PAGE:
Listening to Mark Knight‘s set on BBC Radio 1’s Essential Mix from last weekend, it is clear disco isn’t dead. Knight conjures up an era of the glitter ball and Saturday Night Fever with an exceedingly enjoyable medley of funk, groove, soul and disco, sparing no moment to get down and boogie. The ‘Your Love’ DJ weaves dancefloor classics together with brief interludes regaling the listener with memories, such as working with Jellybean Benitez, who had produced albums for Madonna.

Knight leaves the ’70s for the ’80s by spinning tracks from the birth of house music, which took over from where disco left off in the underground clubs of Chicago. Particularly effective is his use of  House Master Boyz‘ “House Nation” to bridge the listener from one genre to the next. The pulsating bass of Gus Gus’Crossfade” synthesizes the proto-electronica of Donna Summer‘s ‘I Feel Love’ with the sonic aesthetic of the experimental Björk. He closes his set with a taste of the chilled out house that dominated Manhattan nightlife in the late ’90s, concluding a tour of the genre’s history.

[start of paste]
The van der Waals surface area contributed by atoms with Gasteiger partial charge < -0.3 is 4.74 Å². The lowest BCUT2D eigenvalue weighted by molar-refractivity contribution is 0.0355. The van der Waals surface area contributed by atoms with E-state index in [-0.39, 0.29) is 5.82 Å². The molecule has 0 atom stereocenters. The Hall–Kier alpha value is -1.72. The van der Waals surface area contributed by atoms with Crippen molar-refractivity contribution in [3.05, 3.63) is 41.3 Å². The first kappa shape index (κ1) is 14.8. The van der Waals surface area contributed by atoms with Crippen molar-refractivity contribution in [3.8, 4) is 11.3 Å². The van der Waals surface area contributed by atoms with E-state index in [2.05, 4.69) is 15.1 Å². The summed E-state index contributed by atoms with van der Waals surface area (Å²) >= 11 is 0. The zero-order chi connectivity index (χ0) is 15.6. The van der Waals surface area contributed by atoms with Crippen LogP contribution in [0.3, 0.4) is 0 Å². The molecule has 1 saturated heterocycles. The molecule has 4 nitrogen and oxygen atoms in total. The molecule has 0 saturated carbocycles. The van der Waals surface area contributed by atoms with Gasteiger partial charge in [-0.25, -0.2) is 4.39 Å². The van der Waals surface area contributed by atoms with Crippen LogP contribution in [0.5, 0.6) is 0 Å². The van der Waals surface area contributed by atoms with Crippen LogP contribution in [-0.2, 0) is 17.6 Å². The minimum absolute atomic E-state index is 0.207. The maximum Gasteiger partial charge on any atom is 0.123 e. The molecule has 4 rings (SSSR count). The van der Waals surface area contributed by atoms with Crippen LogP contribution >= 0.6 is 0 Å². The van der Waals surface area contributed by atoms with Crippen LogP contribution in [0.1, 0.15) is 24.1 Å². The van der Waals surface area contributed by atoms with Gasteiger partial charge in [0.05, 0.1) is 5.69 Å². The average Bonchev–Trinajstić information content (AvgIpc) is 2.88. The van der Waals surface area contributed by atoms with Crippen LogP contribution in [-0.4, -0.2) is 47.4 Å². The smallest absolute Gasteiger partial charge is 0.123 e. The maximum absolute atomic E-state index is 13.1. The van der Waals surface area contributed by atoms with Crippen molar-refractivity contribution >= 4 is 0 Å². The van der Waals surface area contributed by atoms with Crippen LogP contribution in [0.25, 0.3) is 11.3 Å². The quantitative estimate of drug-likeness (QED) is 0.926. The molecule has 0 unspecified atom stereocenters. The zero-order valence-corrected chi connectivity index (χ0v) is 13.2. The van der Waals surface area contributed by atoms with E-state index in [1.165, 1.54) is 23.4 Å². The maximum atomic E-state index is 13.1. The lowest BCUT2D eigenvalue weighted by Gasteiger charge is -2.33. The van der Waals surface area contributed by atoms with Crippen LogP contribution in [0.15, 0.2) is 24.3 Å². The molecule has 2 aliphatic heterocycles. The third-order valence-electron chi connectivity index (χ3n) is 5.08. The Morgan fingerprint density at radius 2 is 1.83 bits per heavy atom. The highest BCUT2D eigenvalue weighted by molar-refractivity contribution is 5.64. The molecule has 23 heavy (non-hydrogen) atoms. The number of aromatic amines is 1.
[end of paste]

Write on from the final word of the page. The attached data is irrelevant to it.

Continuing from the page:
A primer of the development of house music from its roots in disco to its destination in the grooving repetitions of techno makes Knight’s set a textbook look at where EDM originated, and a testament to the creativity of the decades preceding the explosion of the dance music genre at the close of the aughts. BBC Radio 1‘s Essential Mix is the domain of legendary Pete Tong, who introduces the eclectic mix with a nod to Mark Knight’s label, Toolbox. In the introduction, Knight invites listeners to “let me tell you my musical story” and you can check it out by listening to the stream below:



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